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About Florimell

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  1. You might check out these books, each of which you can find used for under $5. They have a lot of fun ideas for young writers: Games for Writing The Write Start Playful Learning Don't Forget to Write (written for use with groups of writers, but has a lot of ideas to use at home too) Even though both of my kids were capable much earlier, I don't teach formal writing until late elementary (paragraphs) and middle school (essays). They have spent their early years producing lots of text in various forms and developing their own voices as writers without much formal instruction (though we do spend time with handwriting, conventions, and grammar). My goal has been for them to become fluent in getting words out of their heads and onto paper and arranging them in ways that make sense before we turn to the highly structured academic forms.
  2. I'm looking for a written curriculum (not an on-line course or web-based lessons) for beginning German. I have and use BTB French with my DD, and would love to find something similar for German to use with my DS. Any ideas?
  3. I just requested one through ILL -- I won't be able to keep it, but I will have it long enough to copy down some information or scan a page or two, within the limits of copyright law, of course, and for my own personal use. Plus, its free 😀
  4. I haven't head any luck finding it used -- abebooks is the same price as Amazon and none are available on Alibris or the other used sites I checked. I was able to get complete sets of old Jacobs Geometry and Algebra 2 from another homeshcool mom -- I didn't realize how valuable they were! Maybe we'll just have to do the odd problems or whichever ones are included in the back.
  5. Is there an answer key/instructor guide available for MHE? There are plenty of links that promise a .pdf download, but they don't look very reliable.
  6. I found it to be a lot of work, but we all enjoyed it. I am attaching the notes I made for the first book, including the order in which we did the lessons and the images I pulled together. (I made them for my own use, so they are full of typos and things). LessonSummaries.pdf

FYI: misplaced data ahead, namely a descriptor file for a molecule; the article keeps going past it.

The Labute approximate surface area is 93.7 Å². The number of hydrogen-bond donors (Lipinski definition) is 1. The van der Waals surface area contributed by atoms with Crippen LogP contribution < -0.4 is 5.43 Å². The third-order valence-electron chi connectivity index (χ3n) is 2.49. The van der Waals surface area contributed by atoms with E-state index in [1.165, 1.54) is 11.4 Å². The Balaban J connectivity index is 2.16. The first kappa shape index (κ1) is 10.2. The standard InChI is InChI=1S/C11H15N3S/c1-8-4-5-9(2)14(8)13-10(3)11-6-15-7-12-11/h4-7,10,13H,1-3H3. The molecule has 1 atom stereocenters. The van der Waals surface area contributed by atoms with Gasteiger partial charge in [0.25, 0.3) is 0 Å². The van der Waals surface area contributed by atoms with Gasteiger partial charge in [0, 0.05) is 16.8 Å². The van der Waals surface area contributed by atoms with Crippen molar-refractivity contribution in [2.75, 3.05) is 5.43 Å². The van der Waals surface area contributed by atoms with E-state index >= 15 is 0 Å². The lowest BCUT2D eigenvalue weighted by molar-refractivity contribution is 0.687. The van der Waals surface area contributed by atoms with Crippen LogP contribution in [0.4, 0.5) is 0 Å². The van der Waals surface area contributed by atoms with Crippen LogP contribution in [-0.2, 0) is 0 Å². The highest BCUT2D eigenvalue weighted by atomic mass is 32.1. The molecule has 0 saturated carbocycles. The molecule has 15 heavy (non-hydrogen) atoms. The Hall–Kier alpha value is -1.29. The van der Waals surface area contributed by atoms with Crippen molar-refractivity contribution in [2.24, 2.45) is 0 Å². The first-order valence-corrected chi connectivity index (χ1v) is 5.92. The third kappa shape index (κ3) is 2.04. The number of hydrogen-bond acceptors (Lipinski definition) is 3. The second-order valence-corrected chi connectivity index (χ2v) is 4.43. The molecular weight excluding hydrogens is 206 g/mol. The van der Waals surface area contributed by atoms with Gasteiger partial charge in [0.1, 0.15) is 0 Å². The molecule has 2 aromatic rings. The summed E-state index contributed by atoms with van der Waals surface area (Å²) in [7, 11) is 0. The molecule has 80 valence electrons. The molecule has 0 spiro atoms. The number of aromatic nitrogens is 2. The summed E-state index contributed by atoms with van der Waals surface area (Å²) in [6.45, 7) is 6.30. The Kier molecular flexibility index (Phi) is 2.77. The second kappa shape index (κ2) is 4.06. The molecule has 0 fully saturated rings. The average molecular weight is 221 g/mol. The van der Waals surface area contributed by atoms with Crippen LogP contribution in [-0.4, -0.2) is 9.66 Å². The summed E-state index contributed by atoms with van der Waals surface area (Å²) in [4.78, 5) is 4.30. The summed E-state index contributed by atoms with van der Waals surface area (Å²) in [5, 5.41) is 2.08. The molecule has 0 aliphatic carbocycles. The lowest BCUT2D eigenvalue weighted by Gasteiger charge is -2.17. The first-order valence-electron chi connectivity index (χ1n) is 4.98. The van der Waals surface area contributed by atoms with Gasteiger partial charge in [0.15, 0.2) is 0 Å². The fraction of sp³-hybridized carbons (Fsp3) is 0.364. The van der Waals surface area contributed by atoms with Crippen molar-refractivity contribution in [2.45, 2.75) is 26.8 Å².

7. The Stop Faking It books might work for you. Here is a link to the weather one. They include activities and explanations written to the teacher that go well beyond what you would find in most elementary science books, but the information is still accessible and interesting.
  8. Does anyone have any recommendations for a Level 2 or higher text book / curriculum (not an on-line class) for Italian? We have several of the Practice Makes Perfect books, but DS does not love them. I would love to find something more along the lines of Breaking the Barrier, but for Italian. Does this exist? DS has been studying Italian for several years using a combination of Rosetta Stone (with guidance), Coffee Break Italian podcast, the Practice Makes Perfect books, and some dual language readers for translating English into Italian and Italian into English.
  9. At that age, DD loved the Ramona Quimby books, Ottoline and Goth Girl, Nancy Drew, and a ton of quick reads like the Candy Fairies and their ilk.
  10. If your son is interested in an academic job, he might also check into what the actual work experience is like post grad school. My experience is in the humanities and while I enjoyed grad school and loved my tenure-track job at a well-regarded smallish state school, I have no regrets leaving it. The horrifically low pay (in a very high COL area), the decreasing # of tenure lines/increasing service workload, increasing research/publication expectations with virtually no funding, shift to a business-like mindset in the administration of the college, etc. made my decision to leave an easy one. It's a long way out for your son, though, and in truth, even if I had known these things, I would have still taken the same path anyway.
  11. Any of the major poetry anthologies (Norton, Longman, etc.) have volumes of modern poetry. The Norton anthologies of British, American, and world lit, for example, are all broken up into 6 volumes, so if you just want modern poetry, you could get the last one. The current editions are expensive, but I am sure you can find used recent editions for much less that would meet your needs.
  12. St. Norbert College in De Pere, Wi (near Green Bay) also might meet your requirements. It is a Catholic college, but has a very diverse faculty and an open-mindedness that you might not expect. The tuition is about $10k/year less than Lawrence and they offer generous aid. The campus is small, but beautiful -- new library, new sports facility, new science building, some new dorms, etc.
  13. If your DS has Snap Circuits, you might check out these snap wires that allow you to connect Snap Circuit components to breadboards, which he can then use with an Arduino or other circuits with standard components.
  14. DS10 has the MAKE Electronics book. He got a ton of components for his birthday a few years ago and he has been able to do pretty well with it. He is also working with DH through Elements of Computing Systems (and definitely needs guidance with it), though he has spent a lot of time independently with Inform 7 (interactive fiction programming) and Python. Has your DS checked out the Arduino? It is pretty inexpensive and there are lots of options for that as well.
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